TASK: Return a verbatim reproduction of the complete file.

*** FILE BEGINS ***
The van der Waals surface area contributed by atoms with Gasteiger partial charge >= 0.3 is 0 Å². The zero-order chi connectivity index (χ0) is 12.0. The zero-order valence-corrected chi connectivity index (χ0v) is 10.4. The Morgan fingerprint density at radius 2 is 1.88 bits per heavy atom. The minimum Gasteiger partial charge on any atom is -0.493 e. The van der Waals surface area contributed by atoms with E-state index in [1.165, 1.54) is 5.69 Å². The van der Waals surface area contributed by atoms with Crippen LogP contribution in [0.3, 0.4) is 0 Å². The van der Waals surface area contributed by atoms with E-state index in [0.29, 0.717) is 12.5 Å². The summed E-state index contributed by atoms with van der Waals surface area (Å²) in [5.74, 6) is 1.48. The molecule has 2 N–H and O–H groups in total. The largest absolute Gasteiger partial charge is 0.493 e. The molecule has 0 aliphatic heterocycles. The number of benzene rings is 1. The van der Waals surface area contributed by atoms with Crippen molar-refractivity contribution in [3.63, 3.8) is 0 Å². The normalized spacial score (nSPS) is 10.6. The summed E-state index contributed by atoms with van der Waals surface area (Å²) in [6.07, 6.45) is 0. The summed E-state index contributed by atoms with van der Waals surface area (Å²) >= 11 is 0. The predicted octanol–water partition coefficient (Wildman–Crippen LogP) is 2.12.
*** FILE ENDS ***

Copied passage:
The van der Waals surface area contributed by atoms with Gasteiger partial charge >= 0.3 is 0 Å². The zero-order chi connectivity index (χ0) is 12.0. The zero-order valence-corrected chi connectivity index (χ0v) is 10.4. The Morgan fingerprint density at radius 2 is 1.88 bits per heavy atom. The minimum Gasteiger partial charge on any atom is -0.493 e. The van der Waals surface area contributed by atoms with E-state index in [1.165, 1.54) is 5.69 Å². The van der Waals surface area contributed by atoms with Crippen LogP contribution in [0.3, 0.4) is 0 Å². The van der Waals surface area contributed by atoms with E-state index in [0.29, 0.717) is 12.5 Å². The summed E-state index contributed by atoms with van der Waals surface area (Å²) in [5.74, 6) is 1.48. The molecule has 2 N–H and O–H groups in total. The largest absolute Gasteiger partial charge is 0.493 e. The molecule has 0 aliphatic heterocycles. The number of benzene rings is 1. The van der Waals surface area contributed by atoms with Crippen molar-refractivity contribution in [3.63, 3.8) is 0 Å². The normalized spacial score (nSPS) is 10.6. The summed E-state index contributed by atoms with van der Waals surface area (Å²) in [6.07, 6.45) is 0. The summed E-state index contributed by atoms with van der Waals surface area (Å²) >= 11 is 0. The predicted octanol–water partition coefficient (Wildman–Crippen LogP) is 2.12.